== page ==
Tetra Pak heir's wife's body rotted for two months
The body of the American wife of one of Britain's richest men rotted for over two months before being found at their London home, a British court was told, in a case the judge said showed the ''utterly destructive effects'' of drug abuse.
Eva Rausing's husband Hans, heir to a fortune from the Swedish packaging firm Tetra Pak, was given a suspended 10-month jail sentence by the west London court on Wednesday (local time) for preventing the ''lawful and decent'' burial of his 48-year-old wife.
The couple lived at one of London's most exclusive addresses but sank into a narcotic-fuelled squalor that ended with Eva's death from heart failure and the effect of drugs, the court heard.
Her body was discovered on July 9 after police officers stopped her husband for driving erratically and went to their six-storey townhouse in Cadogan Place in an upscale area of the capital.
But a post-mortem established that she had died more than two months earlier, on May 7, and had cocaine and other drugs in her system, the court was told.
''If ever there was an illustration of the utterly destructive effects of drug misuse on individuals and their families, it is to be found in the facts of this case,'' said the judge, Richard McGregor-Johnson.
''It is graphically illustrated by the contrast between the rooms visitors saw, and the utter squalor of the rooms you really lived in,'' he said.
Eva Rausing's parents were at the white stuccoed house, attracted by the presence of police, when officers found their daughter's body in an advanced state of decomposition under layers of clothes and bin liners in a fly-infested room on the second floor.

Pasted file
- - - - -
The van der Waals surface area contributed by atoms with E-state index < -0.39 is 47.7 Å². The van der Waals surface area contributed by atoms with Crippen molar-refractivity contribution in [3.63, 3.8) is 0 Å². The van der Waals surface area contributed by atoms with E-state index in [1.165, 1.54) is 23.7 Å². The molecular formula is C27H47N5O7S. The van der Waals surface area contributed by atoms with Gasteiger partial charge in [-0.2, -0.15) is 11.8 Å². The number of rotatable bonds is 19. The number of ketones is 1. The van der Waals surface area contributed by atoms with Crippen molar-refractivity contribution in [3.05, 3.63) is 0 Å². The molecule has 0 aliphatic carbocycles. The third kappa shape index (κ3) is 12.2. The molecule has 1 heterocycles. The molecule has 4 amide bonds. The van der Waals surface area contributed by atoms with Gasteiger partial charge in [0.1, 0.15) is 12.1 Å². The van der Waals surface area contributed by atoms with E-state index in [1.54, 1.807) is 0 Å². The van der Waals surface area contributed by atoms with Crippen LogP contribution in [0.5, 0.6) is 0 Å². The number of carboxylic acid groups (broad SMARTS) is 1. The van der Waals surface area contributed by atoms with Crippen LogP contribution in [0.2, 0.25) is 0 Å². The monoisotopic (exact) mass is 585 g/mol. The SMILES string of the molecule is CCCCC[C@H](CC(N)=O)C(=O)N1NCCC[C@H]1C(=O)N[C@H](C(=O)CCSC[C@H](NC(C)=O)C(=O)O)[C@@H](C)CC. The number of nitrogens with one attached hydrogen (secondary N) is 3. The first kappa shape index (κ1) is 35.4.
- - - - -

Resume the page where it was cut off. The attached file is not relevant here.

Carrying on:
It was a ''dreadful shock of discovery in distressing circumstances'' for them, the judge said.
''You and your wife had every material advantage imaginable, and for a time a happy family life. Your relapse into the misuse of drugs, together with that of your wife, destroyed all that,'' the judge told Hans Rausing.
Rausing, 49, looking alert but pale and thin with dishevelled hair and a trimmed beard, stood quietly behind a glass screen at the back of the court as the judge spoke.
Wearing a dark blue suit and red tie, he pleaded guilty to charges of preventing his wife's burial and of driving while unfit through drugs, for which he received a suspended 2-month jail sentence.
He answered ''Yes, I am,'' when the judge asked if he was prepared to abide by the conditions of the suspended sentences, which required him to submit to a two-year drug rehabilitation programme and remain at a private mental hospital in London.
The judge accepted a medical report that Rausing had been unable to cope with being present at his wife's death and had suffered some sort of breakdown.
There was no evidence that Rausing or anyone else was involved in Eva's death, the judge added.
Rausing told police in a statement after his arrest that he had not supplied his wife with drugs.
''I do not have a very coherent recollection of the events leading up to and since Eva's death, save to assure you that I have never wished her or done her any harm,'' Rausing said.
''I did not feel able to confront the reality of her death,'' he added, the Press Association reported.
The couple, who have four children, had a long history of problems with drugs. They first met at a US rehabilitation centre and gave generously to addiction treatment centres.
Eva Rausing's family have said they believe Eva turned to drugs in her late teens to overcome acute shyness.
Hans Rausing's parents said last month they hoped he would find the strength to ''begin the long and hard journey of detoxification and rehabilitation''.
The Swedish Rausing family made a fortune by building up the Tetra Pak drinks packaging business, but Hans's father sold his share of it to his brother in the 1990s, and is now worth an estimated US$10 billion, according to Forbes magazine.